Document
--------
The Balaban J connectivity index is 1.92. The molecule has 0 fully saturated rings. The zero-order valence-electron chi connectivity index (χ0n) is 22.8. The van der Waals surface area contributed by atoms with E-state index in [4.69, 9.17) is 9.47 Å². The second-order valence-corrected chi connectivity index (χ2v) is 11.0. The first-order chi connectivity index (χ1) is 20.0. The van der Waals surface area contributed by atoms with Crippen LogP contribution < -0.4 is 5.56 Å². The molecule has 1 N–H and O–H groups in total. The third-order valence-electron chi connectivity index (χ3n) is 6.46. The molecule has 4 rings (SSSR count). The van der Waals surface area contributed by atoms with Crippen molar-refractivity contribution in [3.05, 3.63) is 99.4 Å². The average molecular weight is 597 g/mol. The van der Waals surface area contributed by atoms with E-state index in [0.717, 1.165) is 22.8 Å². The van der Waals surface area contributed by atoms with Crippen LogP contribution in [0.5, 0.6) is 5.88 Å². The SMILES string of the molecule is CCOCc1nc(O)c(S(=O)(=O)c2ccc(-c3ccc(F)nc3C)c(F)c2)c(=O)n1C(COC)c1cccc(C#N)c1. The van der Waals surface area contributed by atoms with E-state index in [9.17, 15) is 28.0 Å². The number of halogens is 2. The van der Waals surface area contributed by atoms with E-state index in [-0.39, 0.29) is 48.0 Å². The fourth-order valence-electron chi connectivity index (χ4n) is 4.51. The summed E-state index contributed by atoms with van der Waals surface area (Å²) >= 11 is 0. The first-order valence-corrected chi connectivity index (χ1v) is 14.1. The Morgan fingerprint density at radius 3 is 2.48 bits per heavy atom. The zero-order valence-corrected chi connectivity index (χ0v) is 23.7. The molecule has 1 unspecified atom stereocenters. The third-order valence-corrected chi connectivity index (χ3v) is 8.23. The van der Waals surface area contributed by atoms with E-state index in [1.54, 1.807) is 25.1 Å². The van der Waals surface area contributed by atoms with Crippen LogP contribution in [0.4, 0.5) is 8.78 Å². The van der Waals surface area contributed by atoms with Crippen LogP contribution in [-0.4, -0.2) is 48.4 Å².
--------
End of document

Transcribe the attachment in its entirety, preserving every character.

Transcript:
The Balaban J connectivity index is 1.92. The molecule has 0 fully saturated rings. The zero-order valence-electron chi connectivity index (χ0n) is 22.8. The van der Waals surface area contributed by atoms with E-state index in [4.69, 9.17) is 9.47 Å². The second-order valence-corrected chi connectivity index (χ2v) is 11.0. The first-order chi connectivity index (χ1) is 20.0. The van der Waals surface area contributed by atoms with Crippen LogP contribution < -0.4 is 5.56 Å². The molecule has 1 N–H and O–H groups in total. The third-order valence-electron chi connectivity index (χ3n) is 6.46. The molecule has 4 rings (SSSR count). The van der Waals surface area contributed by atoms with Crippen molar-refractivity contribution in [3.05, 3.63) is 99.4 Å². The average molecular weight is 597 g/mol. The van der Waals surface area contributed by atoms with E-state index in [0.717, 1.165) is 22.8 Å². The van der Waals surface area contributed by atoms with Crippen LogP contribution in [0.5, 0.6) is 5.88 Å². The SMILES string of the molecule is CCOCc1nc(O)c(S(=O)(=O)c2ccc(-c3ccc(F)nc3C)c(F)c2)c(=O)n1C(COC)c1cccc(C#N)c1. The van der Waals surface area contributed by atoms with E-state index in [9.17, 15) is 28.0 Å². The number of halogens is 2. The van der Waals surface area contributed by atoms with E-state index in [-0.39, 0.29) is 48.0 Å². The fourth-order valence-electron chi connectivity index (χ4n) is 4.51. The summed E-state index contributed by atoms with van der Waals surface area (Å²) >= 11 is 0. The first-order valence-corrected chi connectivity index (χ1v) is 14.1. The Morgan fingerprint density at radius 3 is 2.48 bits per heavy atom. The zero-order valence-corrected chi connectivity index (χ0v) is 23.7. The molecule has 1 unspecified atom stereocenters. The third-order valence-corrected chi connectivity index (χ3v) is 8.23. The van der Waals surface area contributed by atoms with E-state index in [1.54, 1.807) is 25.1 Å². The van der Waals surface area contributed by atoms with Crippen LogP contribution in [0.4, 0.5) is 8.78 Å². The van der Waals surface area contributed by atoms with Crippen LogP contribution in [-0.4, -0.2) is 48.4 Å².